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Company Culture: 5 Emerging Workplace Trends in 2022

Company Culture has always been important to the success of your organization, but it may be more important than ever.

For starters, the COVID-19 pandemic changed the way some companies do business almost overnight, and changes to workplace culture are still filtering into place, even as living with COVID becomes the new normal.

“Cultures will continue to evolve in reaction to the pandemic that changed everything. Companies will reinvent themselves and employees will help revolutionize their workplaces,” writes Michele McGovern for HR Morning.

If the pandemic was not enough on the plate of business owners, they have to contend with the highest inflation in decades and a historically tight labor market.

Company culture can not be ignored with McGovern pointing out that some studies have shown that almost 40 percent of employees want to leave their jobs because they do not like their workplace culture.

What is Company Culture or Workplace Culture?

The terms “company culture” or “workplace culture” get used a lot but definitions can differ depending on the source.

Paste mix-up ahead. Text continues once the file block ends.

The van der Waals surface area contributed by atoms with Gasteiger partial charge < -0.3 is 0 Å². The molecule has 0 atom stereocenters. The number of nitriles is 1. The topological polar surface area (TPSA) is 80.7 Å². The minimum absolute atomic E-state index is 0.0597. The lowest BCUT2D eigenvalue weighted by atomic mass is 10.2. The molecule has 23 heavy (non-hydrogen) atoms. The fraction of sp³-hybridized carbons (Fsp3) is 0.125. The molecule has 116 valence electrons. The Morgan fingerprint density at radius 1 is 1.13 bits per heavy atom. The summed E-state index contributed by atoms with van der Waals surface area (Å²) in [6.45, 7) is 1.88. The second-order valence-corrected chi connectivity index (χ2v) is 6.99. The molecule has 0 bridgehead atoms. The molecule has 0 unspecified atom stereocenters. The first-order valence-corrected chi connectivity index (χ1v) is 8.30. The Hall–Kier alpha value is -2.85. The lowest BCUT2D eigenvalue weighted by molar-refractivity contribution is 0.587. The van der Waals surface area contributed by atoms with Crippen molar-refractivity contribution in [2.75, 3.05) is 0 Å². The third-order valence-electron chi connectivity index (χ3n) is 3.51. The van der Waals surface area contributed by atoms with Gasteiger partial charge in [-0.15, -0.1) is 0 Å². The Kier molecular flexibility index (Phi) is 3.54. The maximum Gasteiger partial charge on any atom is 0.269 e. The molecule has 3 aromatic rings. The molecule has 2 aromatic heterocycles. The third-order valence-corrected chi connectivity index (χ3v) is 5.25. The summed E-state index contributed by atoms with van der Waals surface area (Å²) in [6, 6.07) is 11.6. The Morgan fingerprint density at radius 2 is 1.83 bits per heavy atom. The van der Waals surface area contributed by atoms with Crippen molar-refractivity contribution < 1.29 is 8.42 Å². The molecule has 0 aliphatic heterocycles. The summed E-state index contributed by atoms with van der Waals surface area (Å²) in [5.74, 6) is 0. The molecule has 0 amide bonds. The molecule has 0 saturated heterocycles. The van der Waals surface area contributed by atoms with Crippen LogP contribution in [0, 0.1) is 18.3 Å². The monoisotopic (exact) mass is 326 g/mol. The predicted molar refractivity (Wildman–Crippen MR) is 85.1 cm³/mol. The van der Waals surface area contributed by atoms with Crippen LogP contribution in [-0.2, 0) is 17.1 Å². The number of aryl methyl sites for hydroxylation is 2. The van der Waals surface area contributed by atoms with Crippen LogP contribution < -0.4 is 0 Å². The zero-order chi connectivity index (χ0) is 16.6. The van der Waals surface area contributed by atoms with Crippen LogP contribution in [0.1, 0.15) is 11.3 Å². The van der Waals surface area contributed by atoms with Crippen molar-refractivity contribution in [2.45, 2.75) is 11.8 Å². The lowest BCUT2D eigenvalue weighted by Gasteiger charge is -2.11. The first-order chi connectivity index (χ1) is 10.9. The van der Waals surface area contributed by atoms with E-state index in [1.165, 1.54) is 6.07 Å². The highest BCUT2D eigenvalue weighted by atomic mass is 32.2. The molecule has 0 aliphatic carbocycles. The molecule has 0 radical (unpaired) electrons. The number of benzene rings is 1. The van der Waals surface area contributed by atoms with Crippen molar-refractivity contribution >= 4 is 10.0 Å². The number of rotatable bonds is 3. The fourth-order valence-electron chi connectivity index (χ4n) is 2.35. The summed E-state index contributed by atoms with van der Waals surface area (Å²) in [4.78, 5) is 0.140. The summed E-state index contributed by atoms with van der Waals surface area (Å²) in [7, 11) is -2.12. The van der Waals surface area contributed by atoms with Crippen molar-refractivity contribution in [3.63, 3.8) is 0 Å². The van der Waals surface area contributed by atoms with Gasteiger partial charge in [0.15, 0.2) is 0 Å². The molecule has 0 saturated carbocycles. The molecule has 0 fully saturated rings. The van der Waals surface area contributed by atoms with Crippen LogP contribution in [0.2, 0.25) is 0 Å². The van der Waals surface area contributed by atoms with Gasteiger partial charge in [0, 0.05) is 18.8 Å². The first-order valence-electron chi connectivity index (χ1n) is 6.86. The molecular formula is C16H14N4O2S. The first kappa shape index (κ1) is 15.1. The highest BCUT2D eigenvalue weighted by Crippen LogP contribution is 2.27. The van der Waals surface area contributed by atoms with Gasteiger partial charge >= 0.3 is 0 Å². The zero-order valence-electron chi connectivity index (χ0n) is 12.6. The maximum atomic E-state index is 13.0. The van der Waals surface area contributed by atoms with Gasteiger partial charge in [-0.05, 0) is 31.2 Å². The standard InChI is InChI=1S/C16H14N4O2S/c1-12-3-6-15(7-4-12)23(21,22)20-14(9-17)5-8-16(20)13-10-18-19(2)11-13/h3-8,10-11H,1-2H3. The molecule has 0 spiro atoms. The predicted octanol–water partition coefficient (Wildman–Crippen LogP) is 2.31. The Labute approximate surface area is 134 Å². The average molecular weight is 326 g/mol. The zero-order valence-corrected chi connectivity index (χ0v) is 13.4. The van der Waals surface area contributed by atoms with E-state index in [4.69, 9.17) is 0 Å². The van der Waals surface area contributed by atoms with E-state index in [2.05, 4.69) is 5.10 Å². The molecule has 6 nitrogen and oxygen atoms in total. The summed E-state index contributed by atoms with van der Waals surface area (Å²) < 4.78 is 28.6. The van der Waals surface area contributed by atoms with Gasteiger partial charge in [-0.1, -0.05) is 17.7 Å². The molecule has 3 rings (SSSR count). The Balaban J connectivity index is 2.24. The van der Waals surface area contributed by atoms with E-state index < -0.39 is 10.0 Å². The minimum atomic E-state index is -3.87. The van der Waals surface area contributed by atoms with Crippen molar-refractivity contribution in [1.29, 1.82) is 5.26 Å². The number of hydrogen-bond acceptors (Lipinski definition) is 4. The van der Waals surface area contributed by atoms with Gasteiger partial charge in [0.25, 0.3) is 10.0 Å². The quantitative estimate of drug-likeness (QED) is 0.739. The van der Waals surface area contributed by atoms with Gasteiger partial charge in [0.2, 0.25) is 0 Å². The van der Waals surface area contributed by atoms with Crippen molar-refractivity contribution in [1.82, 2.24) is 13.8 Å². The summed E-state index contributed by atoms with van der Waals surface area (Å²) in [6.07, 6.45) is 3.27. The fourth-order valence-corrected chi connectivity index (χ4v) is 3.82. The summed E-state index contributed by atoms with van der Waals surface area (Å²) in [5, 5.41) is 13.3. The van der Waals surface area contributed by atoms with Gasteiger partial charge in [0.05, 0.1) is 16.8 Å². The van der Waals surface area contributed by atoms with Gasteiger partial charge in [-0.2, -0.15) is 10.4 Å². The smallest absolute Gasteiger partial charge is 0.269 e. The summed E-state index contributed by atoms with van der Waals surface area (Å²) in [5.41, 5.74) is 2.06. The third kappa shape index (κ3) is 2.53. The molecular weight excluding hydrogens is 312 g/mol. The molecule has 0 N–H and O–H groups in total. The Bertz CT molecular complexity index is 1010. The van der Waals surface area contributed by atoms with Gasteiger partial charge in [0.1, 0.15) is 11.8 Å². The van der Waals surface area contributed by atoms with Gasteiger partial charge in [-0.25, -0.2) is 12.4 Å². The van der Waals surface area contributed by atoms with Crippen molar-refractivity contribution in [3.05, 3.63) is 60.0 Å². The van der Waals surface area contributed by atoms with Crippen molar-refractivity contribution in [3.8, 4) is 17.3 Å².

Or as Julian Lute of “Great Place to Work” says, “Ask 10 people to define “company culture” and you’ll get 15 different answers.”

Lute goes on to define company culture as “how you do what you do in the workplace. It’s the sum of your formal and informal systems and behaviors and values, all of which create an experience for your employees and customers.”

If that sounds like company culture is simply a feeling one gets, and something hard to quantify, Lute provides some specific variables that make of the core of a company’s culture:

  • How decisions are made
  • How people are hired, promoted, and fired
  • How employees communicate with each other
  • How employees are recognized by the company
  • How employees celebrate their work and each other

The Importance of Your Company Culture

Larry Alton, who covered changes in the American workplace for Forbes, said there are three main benefits of a strong company culture:

  • Identity: Your company culture helps set what values are important to your business and brand. Your employees will take their cue from this company culture and apply it in their jobs. Without a strong company culture, your staff will likely lack organizational direction.
  • Retention: A strong company culture attracts and retains talent better than competitors, and that is incredibly important in today’s historically tight labor market highlighted by “The Great Resignation”. When employees value their role and what their company stands for, they are less likely to seek employment elsewhere.
  • Image: Image can be everything and your customer and clients will take their cue from your company culture. How you treat your employees and how they view their company can translate into increased sales when viewed as positive and can lead to a loss of sales when the company culture is negative.